Babouches were a great Moroccan export–at the time of the Ottoman Empire. And, the taste for them seems not to have lasted even as long as that empire, which collapsed after World War I. Fashionable citizens of the Ottoman capitol of Istanbul had adopted European dress by 1878, while the “old inflexible Turk’’ stuck with “the turban, the kaftan and the yellow morocco leather shoes,’’ note Nicole and Hugh Pope note in their book, “Turkey Unveiled: a History of Modern Turkey,” citing the report of an Italian visitor.


Perhaps one man in 10 in Fes and Marrakech wears yellow babouches. At least as many, maybe more, were kaftans like the fellow shown above. Outside of these cities, kaftans are a bit more rare. Babouches almost disappear. Moroccans wear sneakers and sandals and boots and loafers –the same kind of “made in China’’ footwear seen in just about every country in the world.
That may make it even harder for Morocco to achieve the goal that Mohammed VI, king since 1999, set in his 2003 throne speech. He called for the development of a “modern, productive, inclusive and competitive’’ economy, according to a report from the Paris-based Organisation for Economic Co-operation and Development. The same report notes that Morocco’s clothing exports fell 17 percent in 2005, with increased competition from Asia.

Unlike Any Other Cafe

So, Morocco seems to have a tough road in trying to boost its textiles manufacturing, one of the goals mentioned in the CIA World Factbook. More promising would be its chances of another of the goals mentioned in the Factbook, increasing tourist arrivals. Morocco offers almost constantly something interesting to look at, and almost as regularly, something good to eat or drink.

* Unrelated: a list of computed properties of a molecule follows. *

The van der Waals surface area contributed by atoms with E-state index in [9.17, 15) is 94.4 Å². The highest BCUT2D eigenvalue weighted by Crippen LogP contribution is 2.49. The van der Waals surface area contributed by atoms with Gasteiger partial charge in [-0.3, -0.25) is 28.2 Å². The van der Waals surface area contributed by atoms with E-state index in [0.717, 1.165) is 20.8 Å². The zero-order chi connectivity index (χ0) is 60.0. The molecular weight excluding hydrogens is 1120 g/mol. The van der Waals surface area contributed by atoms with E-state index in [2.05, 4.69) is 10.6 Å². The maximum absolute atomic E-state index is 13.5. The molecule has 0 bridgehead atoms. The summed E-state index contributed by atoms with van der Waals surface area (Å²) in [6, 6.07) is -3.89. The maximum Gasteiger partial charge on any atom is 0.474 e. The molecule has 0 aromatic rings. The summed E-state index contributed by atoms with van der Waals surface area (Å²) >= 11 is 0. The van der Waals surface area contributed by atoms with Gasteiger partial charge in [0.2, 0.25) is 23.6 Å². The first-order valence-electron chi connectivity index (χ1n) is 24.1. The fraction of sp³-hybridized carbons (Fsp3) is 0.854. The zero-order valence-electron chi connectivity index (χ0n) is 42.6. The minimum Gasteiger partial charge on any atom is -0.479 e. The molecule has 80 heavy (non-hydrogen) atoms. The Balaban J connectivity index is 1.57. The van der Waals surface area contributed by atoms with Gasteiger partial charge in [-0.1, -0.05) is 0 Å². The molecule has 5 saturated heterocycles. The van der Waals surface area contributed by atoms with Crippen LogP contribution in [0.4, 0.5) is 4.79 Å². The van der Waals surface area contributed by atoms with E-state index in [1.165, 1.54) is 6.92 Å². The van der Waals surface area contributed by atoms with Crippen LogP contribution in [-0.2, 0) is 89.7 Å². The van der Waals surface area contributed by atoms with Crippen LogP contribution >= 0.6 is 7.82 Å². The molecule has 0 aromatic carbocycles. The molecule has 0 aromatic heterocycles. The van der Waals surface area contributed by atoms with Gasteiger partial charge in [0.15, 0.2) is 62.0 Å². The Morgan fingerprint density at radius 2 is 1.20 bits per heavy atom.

The above picture was taken at the cafe facing the Koutoubia minaret in Marrakech. Janis and her husband Rich and my husband David and I would gather there for pain au chocolat with a perfect blend of buttery and bittersweet tastes, and then croissants of pure buttery taste. We would accompany this breakfast with cups of coffee with steamed milk. There also were glasses of mint tea so fragrant that they had to be sniffed as well as sipped.

Sitting at the next table was this man in a traditional brown robe of Morocco’s Berber tribes. Look at the pointed hood and see if it reminds you of anything. “Star Wars” was shot in nearby Tunisia. We wondered if Obi-Wan Kenobi’s robe maybe came from some traditional Berber market. (If anyone reading this knows, please e-mail me.)

Moroccan men often seemed dressed as if they were filming movies, albeit many for roles as extras. The night we arrived in Casablanca’s Mohammed V airport, four smiling porters in tan uniforms whisked a line of luggage carts in a sweeping half circle through the lobby like something from a musical. An hour later, we were asking directions of a police officer wearing a uniform like this:

I’d always thought of white leather as a material limited to the pocketbooks carried by girls on the day of their first Holy Communion. In Morocco, the white leather sash and matching gun holster gives a spiffy look to the dark police uniform. And check out how the guards dress for duty at the royal tombs in Casablanca.

Of course, this is all a side show to Morocco’s real attraction—its buildings. They make it easy to understand why the number of tourists arriving in Morocco rose more than 40 percent to 5.8 million in 2005 from 4.0 million in 1990, a statistic given by a branch of the United Nations, the World Tourism Organization.
Here are some photographs of sights in Morocco. The good ones are David’s. The less good ones are mine.